Frequently Asked Questions

OSPRS General FAQs

Policies related to the OSPRS can be located on the university's policy website, under the policy management area RSCH (Research).

Forms related to OSPRS can be found on the university's online forms page, under the Sponsored Programs and Research Services section.

Select the following link to view the university's Institutional Profile.

Please email or visit the Contact Us page on our site for more information

The Office of Sponsored Programs and Research Services is located in the Coastal Science Center, Suite 160.

The operating hours of the OSPRS are Monday - Thursday 8AM-5PM and Friday 8AM-12:30PM.

Institutional Review Board (IRB) FAQs

The Coastal Carolina University Institutional Review Board (IRB) is an administrative body established to protect the rights and welfare of human subjects who are recruited to participate in research activities conducted under the auspices of the university.

A human subject is "a living individual about whom an investigator conducting research:

  • Obtains information or biospecimens through intervention or interaction with the individual, and uses, studies or analyzes the information or biospecimens; or
  • Obtains, uses, studies, analyzes or generates identifiable private information or identifiable bio specimens."

Research is defined as a systematic investigation, including research development, testing and evaluation, designed to develop or contribute to generalizable knowledge. A project requires IRB review if it includes both human subjects and research.

There are Exempt and Expedited and Full Board Reviews.  Most human subject research at CCU is reviewed as Exempt because it produces “minimal risk” to the participants. In this context, “minimal risk” means that the probability and magnitude of harm or discomfort anticipated in the research are not greater in and of themselves than those ordinarily encountered in daily life or during the performance of routine physical or psychological examinations or tests. Please note that, under federal regulations, pregnant women, prisoners, individuals with disabilities and children are all considered special populations and require a Full Board review. The CCU IRB defines children as anyone less than 18 years of age.

No. IRB review or approval cannot be granted retroactively and human subject research conducted without prior IRB approval can never be used as the basis for any publication.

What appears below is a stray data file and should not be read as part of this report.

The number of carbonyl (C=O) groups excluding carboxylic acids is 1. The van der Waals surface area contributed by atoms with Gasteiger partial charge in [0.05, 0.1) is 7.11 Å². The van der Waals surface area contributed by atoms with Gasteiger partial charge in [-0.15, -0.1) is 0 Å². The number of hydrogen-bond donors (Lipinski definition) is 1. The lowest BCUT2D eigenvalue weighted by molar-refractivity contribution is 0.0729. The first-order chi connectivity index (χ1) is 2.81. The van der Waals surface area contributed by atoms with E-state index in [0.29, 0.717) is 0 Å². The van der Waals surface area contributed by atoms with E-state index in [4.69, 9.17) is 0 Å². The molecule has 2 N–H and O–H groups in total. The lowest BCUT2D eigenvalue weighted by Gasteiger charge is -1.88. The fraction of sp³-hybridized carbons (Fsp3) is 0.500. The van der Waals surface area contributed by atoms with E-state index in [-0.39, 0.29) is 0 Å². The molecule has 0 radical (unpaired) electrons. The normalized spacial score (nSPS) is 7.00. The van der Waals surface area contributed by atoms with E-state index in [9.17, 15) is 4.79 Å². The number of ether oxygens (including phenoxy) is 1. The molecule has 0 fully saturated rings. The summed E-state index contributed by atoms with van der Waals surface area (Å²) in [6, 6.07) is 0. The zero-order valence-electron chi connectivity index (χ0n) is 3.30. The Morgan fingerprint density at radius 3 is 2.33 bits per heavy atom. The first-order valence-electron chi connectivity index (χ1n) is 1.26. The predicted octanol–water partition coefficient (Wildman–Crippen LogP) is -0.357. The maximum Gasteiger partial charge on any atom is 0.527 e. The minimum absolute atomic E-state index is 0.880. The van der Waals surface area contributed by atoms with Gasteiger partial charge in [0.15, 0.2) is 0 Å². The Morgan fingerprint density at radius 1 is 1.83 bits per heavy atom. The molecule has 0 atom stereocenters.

If the survey will obtain private information on individuals (such as personally identifying data, personal experience revelations, medical disclosures, etc.), it must be reviewed and approved by the IRB.

An individual's participation in a research project can be described as anonymous only if it is impossible to know whether or not that individual participated in the study. For example, participation in an online survey would be considered anonymous if the responses could not be linked in any way to the individual. When participation is confidential, the research team knows that a particular individual has participated in the research, but the team members are obligated not to disclose that information to others outside the research team, except as allowed for in an informed consent document.

Collaborative Institutional Training Initiative (CITI) is an online program, used by universities nationwide to provide the required training for conducting research with human participants.

All CCU faculty, staff and students, and anyone who will serve on their research team, must complete the required courses for their researcher type. For more information refer to the “REQUIRED TRAINING FOR RESEARCH INVOLVING HUMAN SUBJECTS” section of the OSPRS Research Compliance page.

Yes. Although your student may be leading the research project, as a faculty advisor, you are responsible for ensuring an appropriate research design; monitoring student conduct in the field, adherence to protocol and any adverse events or problems that may occur; responding to participant questions or concerns concerning their rights; and for assisting in the preparation of the protocol review request that will be submitted to the CCU IRB.

CCU will need to enter into what is called a Reliance Agreement (sometimes called an IRB authorization), which allows for one or more of the institutions engaged in the human subjects research project to cede review to another. Reliance Agreements may cover a single study, categories of study or all human subject research conducted under an institution’s Federalwide Assurance (FWA). This agreement requires the authorized signature of the all parties’ IRB. For more information or assistance with a Reliance Agreement, please contact